'Star Wars: The Clone Wars' recap: It's 1999 all over again! | EW.com

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'Star Wars: The Clone Wars' recap: It's 1999 all over again!


star-wars-clone-warsImage Credit: Lucasfilm Ltd. & TMThe third season of Star Wars: The Clone Wars was subtitled “Secrets Revealed,” which has led me to wonder, what secrets in the Star Wars galaxy are left to reveal? I mean, even as the prequels attempted to keep Chancellor Palpatine’s Sith lord identity a secret, any fan could tell you that he’d someday become the Emperor and turn Luke Skywalker into his own human lightning rod. Last night’s new episode, “Supply Lines,” certainly did not have any secrets to reveal, although it did have some complex, back-room politics, a heroic last stand, and the return of a certain infamous Gungan.

You’ve got to hand it to the folks at Lucasfilm for having some major guts. In the scant 11 years since he burst onto the screen like a fuchsia lightning bolt, Jar Jar Binks has become one of the most reviled characters ever to enter the pop culture pantheon. Considered annoying comic relief at best, a Rastafarian caricature at worst, Jar Jar has found few fans. And yet, amazingly, Lucasfilm has maintained faith in the appeal of the character, and “Supply Lines” was the seventh episode of The Clone Wars in which he’s appeared. However, this was only the second episode with Mr. Binks himself, Ahmed Best, voicing the part! It’s like 1999 all over again!

Actually, Jar Jar seems a bit more subdued on the series than he did in The Phantom Menace. Maybe it’s just that Gungan comic relief is more tolerable in 22-minute doses than on the big screen. In “Supply Lines,” he was paired up with Senator Bail Organa from Alderaan, and the two traveled to Toydaria to negotiate a treaty that will allow Republic supply ships passage to besieged Ryloth. That’s right, Toydaria. You know, home of Gonzo-snouted flying creatures like Watto, Anakin’s old master during his slave days. (It really is 1999!)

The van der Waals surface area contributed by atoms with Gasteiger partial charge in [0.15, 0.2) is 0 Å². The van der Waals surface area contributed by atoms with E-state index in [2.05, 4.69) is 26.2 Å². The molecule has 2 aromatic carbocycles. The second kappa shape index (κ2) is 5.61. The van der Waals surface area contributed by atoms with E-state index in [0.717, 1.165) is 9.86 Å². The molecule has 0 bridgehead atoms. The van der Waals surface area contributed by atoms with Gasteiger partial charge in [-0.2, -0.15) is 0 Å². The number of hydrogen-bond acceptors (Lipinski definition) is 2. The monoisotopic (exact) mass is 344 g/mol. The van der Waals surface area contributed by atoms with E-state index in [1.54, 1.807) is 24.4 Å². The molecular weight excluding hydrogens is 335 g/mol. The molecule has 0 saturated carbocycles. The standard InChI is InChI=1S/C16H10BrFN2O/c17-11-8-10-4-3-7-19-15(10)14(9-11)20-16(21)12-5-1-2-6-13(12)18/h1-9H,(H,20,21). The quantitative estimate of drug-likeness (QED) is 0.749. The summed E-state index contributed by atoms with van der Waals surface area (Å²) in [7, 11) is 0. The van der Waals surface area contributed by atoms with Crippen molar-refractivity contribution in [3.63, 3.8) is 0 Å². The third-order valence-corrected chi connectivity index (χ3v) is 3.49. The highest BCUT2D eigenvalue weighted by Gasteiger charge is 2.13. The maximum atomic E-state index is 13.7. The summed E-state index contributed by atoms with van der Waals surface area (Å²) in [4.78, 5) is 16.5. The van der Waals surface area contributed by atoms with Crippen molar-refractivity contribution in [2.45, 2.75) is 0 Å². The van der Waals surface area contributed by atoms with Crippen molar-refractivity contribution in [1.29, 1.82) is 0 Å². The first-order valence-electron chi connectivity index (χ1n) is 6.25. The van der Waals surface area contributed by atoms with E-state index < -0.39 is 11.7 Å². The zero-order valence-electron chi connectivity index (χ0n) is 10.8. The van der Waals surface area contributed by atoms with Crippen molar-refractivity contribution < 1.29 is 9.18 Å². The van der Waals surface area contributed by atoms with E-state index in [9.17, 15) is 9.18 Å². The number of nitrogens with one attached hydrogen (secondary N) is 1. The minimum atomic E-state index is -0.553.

Also, back from Episode I was Senator Lott Dod (relative of Trent or Chris?) of the Trade Federation, who also journeyed to Toydaria to argue against the Republic ships being allowed safe passage. He appeared in a season 2 episode, “Senate Spy,” as well, and both appearances have left me scratching my head. Didn’t the Trade Federation, that greedy, planet-invading megacorporation, secede entirely from the Republic so they could lend their military to the Separatists? Apparently not. They’re still presenting themselves as a legal entity, pleading their case for not resupplying Ryloth as if at a deposition, using words as weapons rather than battle droids.

I wish the episode had delved a little bit more deeply into Bail Organa, though. He’s Princess Leia’s adopted daddy, after all. He’ll be a founding member of the Rebel Alliance. He’ll die in spectacular fashion when the Death Star destroys his home planet of Alderaan. He was played by Jimmy Smits in the movies! What’s not to love?

Instead, “Supply Lines” focused on Jar Jar’s effort to divert the Trade Federation senator’s attention away from the Republic transports that the Toydarian king did allow to resupply there. Announcing with a touch of Warholian irony, “Mesa proposing a conceptual work of art to honor the ambassador of Trade Federation,” Binks indeed went all Marina Abramovic on the crowd, taking up everyone’s dinner plates and juggling them — conveniently distracting Lott Dod. Okay, so maybe for Jar Jar that’s what “conceptual art” means. But it worked! And the Republic was able to get its supply ships to Ryloth.

Ryloth, of course, is the spice-rich homeworld of the Twi’leks, the head-tail sporting aliens often known to be found in the employ of Hutts as majordomos (see: Bib Fortuna) or rancor-fodder dancing girls. Master Ima-Gun Di led the Republic campaign to hold Ryloth against the Separatist droid army. When Ben Kenobi said, “For over a thousand generations, the Jedi knights were guardians of peace and justice in the galaxy,” it’s easy to imagine a warrior-poet like Di as Exhibit A. Overwhelmed by the sheer numbers of the droid army, Master Di was gunned down, but before taking his last breath, saw the first Republic supply transport land and exclaimed, “The Twi’leks will live to fight another day.” This is why the Clone Wars were the perfect Jedi trap. Good guys like Master Di were sent to needless deaths by their Sith lord puppetmaster to rid the galaxy of the Jedi and keep them too busy to pin down Darth Sidious’s real objective — transforming the Republic into an Empire from within.

What is thy bidding? Did you like “Supply Lines”? Was Jar Jar at all tolerable for you? Or are you still awaiting that day when he see him offed in spectacular fashion?